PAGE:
Topics: American Civil War, Confederate States of America, Emancipation Proclamation Pages: 5 (1989 words) Published: December 6, 2012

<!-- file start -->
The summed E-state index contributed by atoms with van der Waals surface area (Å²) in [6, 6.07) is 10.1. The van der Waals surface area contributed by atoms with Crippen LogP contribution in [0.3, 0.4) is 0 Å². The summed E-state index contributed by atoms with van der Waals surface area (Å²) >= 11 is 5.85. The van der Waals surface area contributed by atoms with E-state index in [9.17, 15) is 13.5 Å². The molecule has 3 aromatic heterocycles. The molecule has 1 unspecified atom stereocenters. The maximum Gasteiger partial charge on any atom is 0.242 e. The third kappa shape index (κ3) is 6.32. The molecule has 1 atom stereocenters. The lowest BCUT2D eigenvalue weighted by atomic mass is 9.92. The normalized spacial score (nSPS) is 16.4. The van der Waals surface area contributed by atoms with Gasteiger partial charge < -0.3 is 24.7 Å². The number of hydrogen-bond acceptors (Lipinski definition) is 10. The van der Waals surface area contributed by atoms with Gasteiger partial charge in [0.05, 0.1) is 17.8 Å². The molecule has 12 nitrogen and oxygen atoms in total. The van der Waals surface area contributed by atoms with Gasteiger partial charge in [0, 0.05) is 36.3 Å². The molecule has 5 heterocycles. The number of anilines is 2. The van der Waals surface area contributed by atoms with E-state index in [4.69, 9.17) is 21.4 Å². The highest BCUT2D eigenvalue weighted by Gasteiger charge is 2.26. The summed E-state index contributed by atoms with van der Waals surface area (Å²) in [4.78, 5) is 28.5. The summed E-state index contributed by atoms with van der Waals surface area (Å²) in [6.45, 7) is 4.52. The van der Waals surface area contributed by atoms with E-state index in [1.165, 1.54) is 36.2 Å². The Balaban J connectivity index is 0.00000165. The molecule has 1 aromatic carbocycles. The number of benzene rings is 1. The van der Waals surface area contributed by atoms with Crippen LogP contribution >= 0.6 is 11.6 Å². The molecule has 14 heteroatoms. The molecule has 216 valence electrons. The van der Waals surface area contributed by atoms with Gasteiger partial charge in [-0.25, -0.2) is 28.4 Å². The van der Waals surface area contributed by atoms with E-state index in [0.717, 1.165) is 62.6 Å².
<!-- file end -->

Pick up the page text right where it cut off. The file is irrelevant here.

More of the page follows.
The Emancipation Proclamation was introduced in 1863. The proclamation had many short-term effects in terms of how it affected the lives of Americans these effects can be broken down into the civil war, African Americans, the confederate states and people’s perception of Abraham Lincoln. However the effects of the emancipation proclamation can be regarded as insignificant in terms of the scale of the effect. The emancipation proclamation changed the civil war drastically. It gave the union a more moral position in the civil war and also gave them the upper hand in terms of military as it allowed black people to join the union army, which would of increased the amount of soldier they had. It improved foreign relations to the extent that Britain and France could not help the Confederacy as Britain had abolished slavery in 1833 and France in 1818, this would of helped the union get more powerful as the two super powers at the time could not help the confederate states. This can therefore be seen as a great tactical move from Abraham Lincoln to minimise opposition to the union also helped to secure allies and therefore secure a victory in the war. For this reason the Emancipation Proclamation can be seen as having short-term significance in terms of if it affected the civil war. The emancipation proclamation can also be argued as being un-significant enough to of won the union the war. It is estimated that over 20,000 slaves were freed immediately after the Emancipation Proclamation this therefore suggests that the short-term effect was insignificant as it freed very few slaves. Many slaves tried to escape from the south to the union – the south however hunted down runaway slaves and put them back into servitude or even kill them, “ You will oblige my by sending instructions in reference to the manner of disposing of negroes” (Okolona Miss Jany 8th 1863) this would furthermore suggest that the emancipation proclamation had little significance in terms of the confederate states and how they lived their lives and treated black Americans. In summary it is rather apparent that the union were much better off with the emancipation proclamation due to black Americans joining the union army to fight the south and consequently the confederate states suffered a loss in several directions – mainly economy and manpower The Emancipation Proclamation had a great effect on the south’s economy as it was mainly agricultural and they needed the slaves in order to keep the economy going, however when Abraham Lincoln introduced the proclamation it drastically effected the south’s economy as they had lost a great proportion of their manpower. The Emancipation Proclamation also proved costly, as the south could not rely on slaves to produce cotton to trade to other countries and weapons to fight the union. “The use of the colored troops constitutes the heaviest blow yet dealt to the rebellion” Abraham Lincoln’s letter to James C. Conking (26th August, 1863) this quote agrees with the idea that the Emancipation Proclamation greatly damaged the south. This therefore would suggest that the Emancipation Proclamation had short-term significance in terms of how it changed the confederate states. The emancipation proclamation was a significant document to America however it could be argued that it was more important to the confederate states in terms of the effect that it had on them. Although the emancipation proclamation changed their ways of living forever it is however unclear how much significance it had in the short-term. The south was very much dependant on agriculture in fact they thought that they were going to win the war as they were America’s main producer of cotton – this lead them to believe their economy would boost. This all changed when Abraham Lincoln introduced the emancipation proclamation in 1863. This document freed slaves within the confederate states therefore it meant that the south could not use slaves to produce goods for them...
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